By Angela Couloumbis

There was no fanfare and little advance notice.

Instead, on Tuesday shiny new golden plaques were quietly placed below the stately portraits of certain high-ranking legislators that hang along the Capitol's hallways.

That would be lawmakers convicted of crimes.

After several years of fielding public and internal questions about whether it was appropriate to display portraits of convicted legislators, House and Senate leaders made a decision: Let history be. Just tell it more fully.

"We believed the proper remedy was not to take the portraits down -- because they are a part of history -- but to take a more balanced approach," said Drew Crompton, legal counsel and chief of staff to Senate President Joe Scarnati (R., Jefferson).

Steve Miskin, spokesman for House Speaker Sam Smith (R., Jefferson), put it this way: "Whether positive or negative, history is history."

The portraits, which hang along the corridors on either side of the Capitol rotunda, depict Senate presidents and House speakers over the last few decades, along with some notable past ones, including Thomas Mifflin (House speaker, 1785-87) and Benjamin Franklin (House speaker, 1764).

On the Senate side, a new plaque Tuesday was placed below the portrait of former Sen. Robert Mellow, a Democrat from Lackawanna County who pleaded guilty in 2012 to federal charges related to using Senate staff members to do political work.

On the House side, plaques were placed beneath the portraits of three former House speakers (two from Philadelphia): John Perzel, the onetime Republican powerhouse from Northeast Philadelphia; Democrat Bill DeWeese of Greene County; and Democrat Herbert Fineman, a Philadelphian who served four terms as speaker.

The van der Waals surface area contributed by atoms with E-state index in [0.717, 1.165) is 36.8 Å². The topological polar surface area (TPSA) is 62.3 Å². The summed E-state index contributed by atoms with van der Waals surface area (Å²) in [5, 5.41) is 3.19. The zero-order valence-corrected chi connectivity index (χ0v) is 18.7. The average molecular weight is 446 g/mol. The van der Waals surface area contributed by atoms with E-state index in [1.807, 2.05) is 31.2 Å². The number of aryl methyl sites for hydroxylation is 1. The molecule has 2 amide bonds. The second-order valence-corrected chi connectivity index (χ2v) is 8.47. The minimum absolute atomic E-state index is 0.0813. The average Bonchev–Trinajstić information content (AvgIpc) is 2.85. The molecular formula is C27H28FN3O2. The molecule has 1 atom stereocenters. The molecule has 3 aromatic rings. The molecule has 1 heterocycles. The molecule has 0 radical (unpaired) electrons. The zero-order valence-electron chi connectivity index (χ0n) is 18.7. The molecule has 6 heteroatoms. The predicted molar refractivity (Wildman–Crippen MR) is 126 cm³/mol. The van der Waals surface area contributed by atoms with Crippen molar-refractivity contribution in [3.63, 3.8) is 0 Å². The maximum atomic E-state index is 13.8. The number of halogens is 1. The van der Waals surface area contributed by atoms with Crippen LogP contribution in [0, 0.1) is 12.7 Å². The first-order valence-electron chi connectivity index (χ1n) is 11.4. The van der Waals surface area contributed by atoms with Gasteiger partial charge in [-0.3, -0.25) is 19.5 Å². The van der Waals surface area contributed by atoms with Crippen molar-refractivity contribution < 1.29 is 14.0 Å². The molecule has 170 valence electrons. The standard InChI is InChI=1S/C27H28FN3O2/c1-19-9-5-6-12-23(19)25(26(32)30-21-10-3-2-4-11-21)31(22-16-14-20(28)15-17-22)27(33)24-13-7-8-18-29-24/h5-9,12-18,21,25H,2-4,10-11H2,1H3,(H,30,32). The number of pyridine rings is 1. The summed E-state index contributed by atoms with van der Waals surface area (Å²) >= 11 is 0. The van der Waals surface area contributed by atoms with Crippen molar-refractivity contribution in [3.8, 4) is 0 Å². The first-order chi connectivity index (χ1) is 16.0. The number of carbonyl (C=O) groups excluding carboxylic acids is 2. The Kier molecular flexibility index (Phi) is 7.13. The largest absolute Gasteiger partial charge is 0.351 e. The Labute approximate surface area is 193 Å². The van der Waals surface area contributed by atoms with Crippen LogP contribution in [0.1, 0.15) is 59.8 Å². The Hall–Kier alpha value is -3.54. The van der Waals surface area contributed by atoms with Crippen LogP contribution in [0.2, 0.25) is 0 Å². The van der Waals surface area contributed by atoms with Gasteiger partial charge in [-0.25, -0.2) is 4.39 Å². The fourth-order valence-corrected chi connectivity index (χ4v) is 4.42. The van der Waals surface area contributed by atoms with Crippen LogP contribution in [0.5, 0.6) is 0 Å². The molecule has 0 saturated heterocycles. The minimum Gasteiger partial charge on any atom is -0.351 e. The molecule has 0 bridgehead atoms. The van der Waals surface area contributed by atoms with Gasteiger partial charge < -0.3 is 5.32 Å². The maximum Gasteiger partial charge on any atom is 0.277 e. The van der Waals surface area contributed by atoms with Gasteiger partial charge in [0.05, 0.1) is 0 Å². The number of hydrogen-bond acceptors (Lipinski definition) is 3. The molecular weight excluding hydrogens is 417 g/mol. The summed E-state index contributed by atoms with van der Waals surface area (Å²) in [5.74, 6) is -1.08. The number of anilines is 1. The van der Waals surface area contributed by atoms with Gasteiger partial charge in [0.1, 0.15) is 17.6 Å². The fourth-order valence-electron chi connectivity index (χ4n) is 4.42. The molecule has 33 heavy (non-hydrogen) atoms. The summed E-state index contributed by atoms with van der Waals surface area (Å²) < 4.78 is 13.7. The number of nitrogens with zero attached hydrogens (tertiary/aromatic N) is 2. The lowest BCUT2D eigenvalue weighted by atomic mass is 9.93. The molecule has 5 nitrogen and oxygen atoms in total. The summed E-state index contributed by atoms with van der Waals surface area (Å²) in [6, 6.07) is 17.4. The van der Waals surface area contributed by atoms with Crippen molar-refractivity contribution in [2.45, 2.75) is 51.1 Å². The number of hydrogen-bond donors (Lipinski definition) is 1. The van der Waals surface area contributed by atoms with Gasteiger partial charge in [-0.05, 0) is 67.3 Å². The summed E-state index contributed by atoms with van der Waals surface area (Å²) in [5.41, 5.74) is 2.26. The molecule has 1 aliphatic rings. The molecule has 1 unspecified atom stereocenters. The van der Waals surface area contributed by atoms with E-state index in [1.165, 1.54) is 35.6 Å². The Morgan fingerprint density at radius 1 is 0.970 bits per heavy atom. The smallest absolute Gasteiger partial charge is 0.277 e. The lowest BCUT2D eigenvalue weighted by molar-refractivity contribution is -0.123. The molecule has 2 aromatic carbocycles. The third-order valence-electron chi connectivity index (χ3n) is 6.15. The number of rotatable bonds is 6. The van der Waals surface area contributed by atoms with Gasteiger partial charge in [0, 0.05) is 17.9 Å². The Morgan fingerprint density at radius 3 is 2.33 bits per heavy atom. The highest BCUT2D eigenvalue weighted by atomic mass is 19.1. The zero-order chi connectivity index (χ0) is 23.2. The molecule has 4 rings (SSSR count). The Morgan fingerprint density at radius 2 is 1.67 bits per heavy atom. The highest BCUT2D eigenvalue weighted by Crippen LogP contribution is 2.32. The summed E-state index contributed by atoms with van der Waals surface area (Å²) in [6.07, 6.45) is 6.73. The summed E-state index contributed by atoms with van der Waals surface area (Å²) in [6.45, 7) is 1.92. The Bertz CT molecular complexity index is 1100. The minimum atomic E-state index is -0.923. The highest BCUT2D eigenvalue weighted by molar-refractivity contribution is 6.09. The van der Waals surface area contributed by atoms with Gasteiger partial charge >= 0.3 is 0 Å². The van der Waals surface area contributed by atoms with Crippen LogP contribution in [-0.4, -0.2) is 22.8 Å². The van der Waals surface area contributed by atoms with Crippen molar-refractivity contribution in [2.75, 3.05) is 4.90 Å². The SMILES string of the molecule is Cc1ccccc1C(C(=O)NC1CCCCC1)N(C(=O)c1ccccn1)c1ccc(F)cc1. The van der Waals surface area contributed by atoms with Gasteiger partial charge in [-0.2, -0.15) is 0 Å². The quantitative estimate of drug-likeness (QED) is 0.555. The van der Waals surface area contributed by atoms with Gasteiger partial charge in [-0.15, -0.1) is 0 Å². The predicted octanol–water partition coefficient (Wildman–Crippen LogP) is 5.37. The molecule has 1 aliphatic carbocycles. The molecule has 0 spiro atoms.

DeWeese and Perzel were convicted during the Bonusgate and Computergate corruption investigations run by the Attorney General's Office. Both investigations involved the use of public resources for political gain.

Here is how Perzel's plaque now reads: "Mr. Perzel was defeated for reelection to the House in November 2010, prior to pleading guilty to a variety of corruption related charges, and was sentenced to prison on March 30, 2012."

Fineman resigned as speaker on May 21, 1977, a day after he was convicted of two felony counts of obstructing justice. His conviction related to federal charges that he had accepted payments from parents seeking admission for their children to professional schools.

(c)2014 The Philadelphia Inquirer